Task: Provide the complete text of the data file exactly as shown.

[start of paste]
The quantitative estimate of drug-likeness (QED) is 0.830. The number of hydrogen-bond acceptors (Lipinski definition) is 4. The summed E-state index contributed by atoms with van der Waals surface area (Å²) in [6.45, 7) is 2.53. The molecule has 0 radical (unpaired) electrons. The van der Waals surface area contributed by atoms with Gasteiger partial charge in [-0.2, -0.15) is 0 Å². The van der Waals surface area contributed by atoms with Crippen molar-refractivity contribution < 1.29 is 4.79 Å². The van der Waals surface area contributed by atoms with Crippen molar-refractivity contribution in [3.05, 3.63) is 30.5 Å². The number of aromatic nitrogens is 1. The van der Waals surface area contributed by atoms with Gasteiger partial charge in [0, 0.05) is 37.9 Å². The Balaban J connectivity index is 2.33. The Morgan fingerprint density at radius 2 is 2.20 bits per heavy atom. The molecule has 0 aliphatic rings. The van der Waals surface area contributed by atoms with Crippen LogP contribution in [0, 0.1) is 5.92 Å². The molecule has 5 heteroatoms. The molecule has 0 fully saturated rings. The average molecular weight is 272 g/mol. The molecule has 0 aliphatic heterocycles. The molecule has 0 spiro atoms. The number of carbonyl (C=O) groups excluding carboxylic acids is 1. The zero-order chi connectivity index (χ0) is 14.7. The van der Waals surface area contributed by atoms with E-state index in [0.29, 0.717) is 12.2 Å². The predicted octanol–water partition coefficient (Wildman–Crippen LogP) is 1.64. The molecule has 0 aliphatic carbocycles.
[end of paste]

The quantitative estimate of drug-likeness (QED) is 0.830. The number of hydrogen-bond acceptors (Lipinski definition) is 4. The summed E-state index contributed by atoms with van der Waals surface area (Å²) in [6.45, 7) is 2.53. The molecule has 0 radical (unpaired) electrons. The van der Waals surface area contributed by atoms with Gasteiger partial charge in [-0.2, -0.15) is 0 Å². The van der Waals surface area contributed by atoms with Crippen molar-refractivity contribution < 1.29 is 4.79 Å². The van der Waals surface area contributed by atoms with Crippen molar-refractivity contribution in [3.05, 3.63) is 30.5 Å². The number of aromatic nitrogens is 1. The van der Waals surface area contributed by atoms with Gasteiger partial charge in [0, 0.05) is 37.9 Å². The Balaban J connectivity index is 2.33. The Morgan fingerprint density at radius 2 is 2.20 bits per heavy atom. The molecule has 0 aliphatic rings. The van der Waals surface area contributed by atoms with Crippen LogP contribution in [0, 0.1) is 5.92 Å². The molecule has 5 heteroatoms. The molecule has 0 fully saturated rings. The average molecular weight is 272 g/mol. The molecule has 0 aliphatic heterocycles. The molecule has 0 spiro atoms. The number of carbonyl (C=O) groups excluding carboxylic acids is 1. The zero-order chi connectivity index (χ0) is 14.7. The van der Waals surface area contributed by atoms with E-state index in [0.29, 0.717) is 12.2 Å². The predicted octanol–water partition coefficient (Wildman–Crippen LogP) is 1.64. The molecule has 0 aliphatic carbocycles.